The personal anecdotal evidence you present is equivalent to the argument that I should not bother to wear a seat belt because there are many people who have died in car accidents wearing seat belts, and furthermore, as long as I stay off the expressways away from others,  that should keep me safe enough. There may be even be  personal experience to support some truth in this argument (perhaps I know someone who died in a car accident wearing a seatbelt or I know someone who got pregnant despite condom use). Yet it doesn't mean that I should use this personal evidence as being applicable to the general population or to me, for that matter, in my future behaviors. Because science points to other conclusions ( in general, seat belts help save lives,  condoms help prevent pregnancy, and masks help prevent spread of respiratory infections).

 

What you're claim here is, then, is that science shows that it's possible to prevent X with the application or usage of Y, but there's no certainties given and prevention is still not guaranteed in any example or scenario. Correct? 

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7 hours ago, LogicalFallacy said:

Freshtart did not make the claim that nothing can go wrong with condoms, she said that condoms are not useless and ineffective. Obviously if you break them then you'll be in the same position as not having used one. However, by and large they are effective for preventing pregnancy and preventing STD's.

 

These can be useless and ineffective if they turn out to be useless and ineffective, which, they all can be. That's why people can CHOOSE their own course. Even with seat belts, I have been opposed to seat belt laws and citations from the beginning. I would oppose sodomy laws as well. I would oppose condom mandates if they tried making them. And I oppose anything to do with a mask or vaccine mandate all for the same reason.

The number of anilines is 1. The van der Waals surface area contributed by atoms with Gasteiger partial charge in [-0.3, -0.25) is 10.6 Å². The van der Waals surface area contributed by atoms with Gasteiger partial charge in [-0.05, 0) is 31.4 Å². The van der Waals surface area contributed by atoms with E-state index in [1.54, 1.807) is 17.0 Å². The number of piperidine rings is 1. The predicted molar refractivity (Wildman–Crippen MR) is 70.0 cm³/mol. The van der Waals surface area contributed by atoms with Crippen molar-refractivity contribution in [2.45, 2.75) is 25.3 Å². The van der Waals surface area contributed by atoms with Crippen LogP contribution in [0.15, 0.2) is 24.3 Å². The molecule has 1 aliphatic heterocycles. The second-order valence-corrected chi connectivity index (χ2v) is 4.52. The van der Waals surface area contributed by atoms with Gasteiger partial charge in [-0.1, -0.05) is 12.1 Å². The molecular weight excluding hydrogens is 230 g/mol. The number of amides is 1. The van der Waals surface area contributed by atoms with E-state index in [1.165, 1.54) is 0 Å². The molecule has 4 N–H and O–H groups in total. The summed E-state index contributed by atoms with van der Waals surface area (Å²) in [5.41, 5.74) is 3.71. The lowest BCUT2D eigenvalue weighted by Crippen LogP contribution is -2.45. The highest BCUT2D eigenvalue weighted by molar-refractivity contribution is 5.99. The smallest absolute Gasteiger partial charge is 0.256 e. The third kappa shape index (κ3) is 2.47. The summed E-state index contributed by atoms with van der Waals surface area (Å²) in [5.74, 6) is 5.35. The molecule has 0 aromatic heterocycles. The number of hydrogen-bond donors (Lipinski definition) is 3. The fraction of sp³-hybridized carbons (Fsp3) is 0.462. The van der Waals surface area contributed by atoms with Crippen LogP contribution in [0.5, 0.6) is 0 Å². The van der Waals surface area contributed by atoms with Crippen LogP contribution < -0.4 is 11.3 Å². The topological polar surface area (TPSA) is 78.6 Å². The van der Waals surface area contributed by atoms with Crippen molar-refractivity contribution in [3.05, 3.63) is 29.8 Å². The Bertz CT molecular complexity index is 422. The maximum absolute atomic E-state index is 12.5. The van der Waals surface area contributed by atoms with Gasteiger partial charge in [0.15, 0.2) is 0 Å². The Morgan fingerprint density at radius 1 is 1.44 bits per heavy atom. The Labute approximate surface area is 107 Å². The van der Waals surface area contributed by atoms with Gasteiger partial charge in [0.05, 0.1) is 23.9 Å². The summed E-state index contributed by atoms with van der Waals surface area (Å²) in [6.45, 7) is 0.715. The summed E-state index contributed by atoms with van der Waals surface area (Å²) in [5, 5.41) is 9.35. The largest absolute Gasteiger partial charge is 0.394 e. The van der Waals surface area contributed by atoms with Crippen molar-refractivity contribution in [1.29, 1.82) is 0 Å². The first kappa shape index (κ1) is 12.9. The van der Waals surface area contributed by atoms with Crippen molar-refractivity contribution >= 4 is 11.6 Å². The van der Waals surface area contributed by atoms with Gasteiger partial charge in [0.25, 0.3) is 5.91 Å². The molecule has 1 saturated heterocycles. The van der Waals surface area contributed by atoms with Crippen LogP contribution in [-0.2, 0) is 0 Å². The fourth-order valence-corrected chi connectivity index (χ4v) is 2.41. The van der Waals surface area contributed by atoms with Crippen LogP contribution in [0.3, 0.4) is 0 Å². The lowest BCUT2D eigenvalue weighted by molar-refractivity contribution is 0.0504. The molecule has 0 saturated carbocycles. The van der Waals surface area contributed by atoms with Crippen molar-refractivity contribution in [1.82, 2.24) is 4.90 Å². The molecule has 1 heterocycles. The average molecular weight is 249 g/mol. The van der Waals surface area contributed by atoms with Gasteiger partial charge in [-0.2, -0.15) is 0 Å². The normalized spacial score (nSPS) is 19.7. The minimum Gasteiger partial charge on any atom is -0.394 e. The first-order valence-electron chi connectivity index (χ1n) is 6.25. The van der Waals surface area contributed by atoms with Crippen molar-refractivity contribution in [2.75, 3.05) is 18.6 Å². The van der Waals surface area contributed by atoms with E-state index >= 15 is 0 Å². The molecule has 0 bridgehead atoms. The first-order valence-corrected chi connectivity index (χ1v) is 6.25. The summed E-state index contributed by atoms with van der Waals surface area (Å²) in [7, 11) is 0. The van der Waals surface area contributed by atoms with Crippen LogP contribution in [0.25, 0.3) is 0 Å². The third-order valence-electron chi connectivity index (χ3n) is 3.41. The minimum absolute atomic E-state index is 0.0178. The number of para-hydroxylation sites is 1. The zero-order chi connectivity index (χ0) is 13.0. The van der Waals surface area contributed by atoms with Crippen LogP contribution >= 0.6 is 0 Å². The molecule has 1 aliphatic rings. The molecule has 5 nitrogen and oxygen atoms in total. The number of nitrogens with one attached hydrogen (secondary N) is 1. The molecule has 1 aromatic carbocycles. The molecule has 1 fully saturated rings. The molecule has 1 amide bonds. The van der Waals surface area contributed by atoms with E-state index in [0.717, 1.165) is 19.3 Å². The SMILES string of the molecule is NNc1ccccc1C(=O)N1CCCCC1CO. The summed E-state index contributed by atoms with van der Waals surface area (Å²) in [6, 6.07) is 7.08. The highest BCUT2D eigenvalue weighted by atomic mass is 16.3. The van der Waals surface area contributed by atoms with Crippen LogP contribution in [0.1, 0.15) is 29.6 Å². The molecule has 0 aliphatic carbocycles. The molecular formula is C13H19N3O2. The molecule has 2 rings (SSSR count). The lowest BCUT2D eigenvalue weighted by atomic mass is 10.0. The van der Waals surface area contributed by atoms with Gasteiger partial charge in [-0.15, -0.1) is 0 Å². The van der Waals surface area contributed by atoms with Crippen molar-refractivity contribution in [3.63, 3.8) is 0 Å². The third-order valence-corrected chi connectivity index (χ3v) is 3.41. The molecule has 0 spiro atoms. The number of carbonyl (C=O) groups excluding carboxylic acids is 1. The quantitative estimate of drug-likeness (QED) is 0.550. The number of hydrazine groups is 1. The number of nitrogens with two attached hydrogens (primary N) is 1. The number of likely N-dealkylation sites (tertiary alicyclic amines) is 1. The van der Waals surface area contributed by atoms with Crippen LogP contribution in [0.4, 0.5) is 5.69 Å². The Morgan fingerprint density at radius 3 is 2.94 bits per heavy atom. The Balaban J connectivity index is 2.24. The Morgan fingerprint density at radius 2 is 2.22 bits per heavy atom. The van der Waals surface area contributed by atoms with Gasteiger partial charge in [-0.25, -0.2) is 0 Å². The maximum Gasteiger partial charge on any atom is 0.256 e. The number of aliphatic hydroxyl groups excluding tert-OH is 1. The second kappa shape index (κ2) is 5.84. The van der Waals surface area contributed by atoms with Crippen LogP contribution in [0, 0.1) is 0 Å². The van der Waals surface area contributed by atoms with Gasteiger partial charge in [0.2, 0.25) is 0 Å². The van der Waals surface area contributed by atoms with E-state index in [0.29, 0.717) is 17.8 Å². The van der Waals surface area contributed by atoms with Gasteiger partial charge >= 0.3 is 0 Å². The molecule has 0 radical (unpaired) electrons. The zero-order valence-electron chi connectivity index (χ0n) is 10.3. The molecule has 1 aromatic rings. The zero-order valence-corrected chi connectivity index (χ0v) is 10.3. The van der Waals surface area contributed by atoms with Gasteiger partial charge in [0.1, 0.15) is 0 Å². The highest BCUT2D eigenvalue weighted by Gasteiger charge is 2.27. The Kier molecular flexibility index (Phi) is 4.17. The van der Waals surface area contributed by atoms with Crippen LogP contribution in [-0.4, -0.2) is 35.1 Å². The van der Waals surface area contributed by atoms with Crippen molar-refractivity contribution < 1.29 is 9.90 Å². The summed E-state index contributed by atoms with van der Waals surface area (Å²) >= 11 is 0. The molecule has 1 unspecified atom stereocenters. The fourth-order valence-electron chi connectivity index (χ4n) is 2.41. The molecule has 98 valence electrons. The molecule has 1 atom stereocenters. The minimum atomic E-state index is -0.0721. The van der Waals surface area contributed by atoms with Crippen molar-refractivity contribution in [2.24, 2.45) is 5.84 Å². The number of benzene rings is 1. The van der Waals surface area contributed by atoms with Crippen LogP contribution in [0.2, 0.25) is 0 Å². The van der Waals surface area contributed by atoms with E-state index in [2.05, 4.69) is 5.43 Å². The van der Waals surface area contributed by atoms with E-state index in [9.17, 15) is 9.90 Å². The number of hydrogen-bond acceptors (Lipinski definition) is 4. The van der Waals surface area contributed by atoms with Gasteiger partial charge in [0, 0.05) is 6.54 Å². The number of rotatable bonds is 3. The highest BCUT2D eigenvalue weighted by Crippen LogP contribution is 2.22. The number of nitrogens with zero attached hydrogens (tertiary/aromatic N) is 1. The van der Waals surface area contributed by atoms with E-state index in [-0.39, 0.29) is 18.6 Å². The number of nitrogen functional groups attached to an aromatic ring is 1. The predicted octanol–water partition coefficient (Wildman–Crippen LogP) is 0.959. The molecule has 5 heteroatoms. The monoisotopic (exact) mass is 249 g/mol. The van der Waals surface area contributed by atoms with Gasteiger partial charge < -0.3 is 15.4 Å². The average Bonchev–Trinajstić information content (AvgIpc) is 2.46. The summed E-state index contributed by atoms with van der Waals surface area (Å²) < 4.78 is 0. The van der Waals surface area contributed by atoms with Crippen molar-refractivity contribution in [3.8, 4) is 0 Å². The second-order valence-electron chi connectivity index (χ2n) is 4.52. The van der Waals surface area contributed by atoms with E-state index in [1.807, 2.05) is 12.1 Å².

Mandates that represent government over reach in my opinion are worthless trash to be disregarded and ignored. If I wanted that sort of thing I'd move out of the US to some other place where I could sit back and let a government determine my choices for me. To each his or her own. 

 

Smoke if you got'em......

 

 

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23 minutes ago, Joshpantera said:

I have been opposed to seat belt laws and citations from the beginning. I would oppose sodomy laws as well. I would oppose condom mandates if they tried making them. And I oppose anything to do with a mask or vaccine mandate all for the same reason. 


You and I have the same libertarian instincts.  Sometimes when a good practice gets mandated, human nature rebels against the practice itself.  I always wear a seat-belt and I’d always wear a motorcycle helmet if I rode.  I fear some people don’t do those things simply because they’re mandated.  There’s always going to be a tension between safety and personal liberty because some people will choose to do stupid things.  Bottom line: it’s complicated.  

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9 minutes ago, TABA said:


You and I have the same libertarian instincts.  Sometimes when a good practice gets mandated, human nature rebels against the practice itself.  I always wear a seat-belt and I’d always wear a motorcycle helmet if I rode.  I fear some people don’t do those things simply because they’re mandated.  There’s always going to be a tension between safety and personal liberty because some people will choose to do stupid things.  Bottom line: it’s complicated.  

 

I started a new thread about collectivism versus individualism where this can be explored.